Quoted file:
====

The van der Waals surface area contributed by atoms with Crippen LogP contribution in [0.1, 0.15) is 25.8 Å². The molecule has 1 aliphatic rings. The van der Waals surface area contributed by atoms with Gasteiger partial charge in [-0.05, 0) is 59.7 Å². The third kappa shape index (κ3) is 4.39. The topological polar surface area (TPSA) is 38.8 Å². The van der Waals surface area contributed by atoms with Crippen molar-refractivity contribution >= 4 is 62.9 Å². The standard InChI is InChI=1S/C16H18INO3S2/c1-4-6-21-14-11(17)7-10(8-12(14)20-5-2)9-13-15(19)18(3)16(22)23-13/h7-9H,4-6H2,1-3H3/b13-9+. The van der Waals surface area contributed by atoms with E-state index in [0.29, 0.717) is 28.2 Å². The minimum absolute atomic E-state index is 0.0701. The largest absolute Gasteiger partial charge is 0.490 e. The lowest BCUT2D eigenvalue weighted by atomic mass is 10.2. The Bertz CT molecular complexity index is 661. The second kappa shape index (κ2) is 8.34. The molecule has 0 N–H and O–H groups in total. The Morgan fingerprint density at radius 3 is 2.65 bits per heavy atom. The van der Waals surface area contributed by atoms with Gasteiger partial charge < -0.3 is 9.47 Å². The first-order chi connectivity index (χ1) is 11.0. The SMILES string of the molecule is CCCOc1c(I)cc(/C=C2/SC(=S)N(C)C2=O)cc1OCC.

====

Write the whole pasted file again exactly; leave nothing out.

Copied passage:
The van der Waals surface area contributed by atoms with Crippen LogP contribution in [0.1, 0.15) is 25.8 Å². The molecule has 1 aliphatic rings. The van der Waals surface area contributed by atoms with Gasteiger partial charge in [-0.05, 0) is 59.7 Å². The third kappa shape index (κ3) is 4.39. The topological polar surface area (TPSA) is 38.8 Å². The van der Waals surface area contributed by atoms with Crippen molar-refractivity contribution >= 4 is 62.9 Å². The standard InChI is InChI=1S/C16H18INO3S2/c1-4-6-21-14-11(17)7-10(8-12(14)20-5-2)9-13-15(19)18(3)16(22)23-13/h7-9H,4-6H2,1-3H3/b13-9+. The van der Waals surface area contributed by atoms with E-state index in [0.29, 0.717) is 28.2 Å². The minimum absolute atomic E-state index is 0.0701. The largest absolute Gasteiger partial charge is 0.490 e. The lowest BCUT2D eigenvalue weighted by atomic mass is 10.2. The Bertz CT molecular complexity index is 661. The second kappa shape index (κ2) is 8.34. The molecule has 0 N–H and O–H groups in total. The Morgan fingerprint density at radius 3 is 2.65 bits per heavy atom. The van der Waals surface area contributed by atoms with Gasteiger partial charge < -0.3 is 9.47 Å². The first-order chi connectivity index (χ1) is 11.0. The SMILES string of the molecule is CCCOc1c(I)cc(/C=C2/SC(=S)N(C)C2=O)cc1OCC.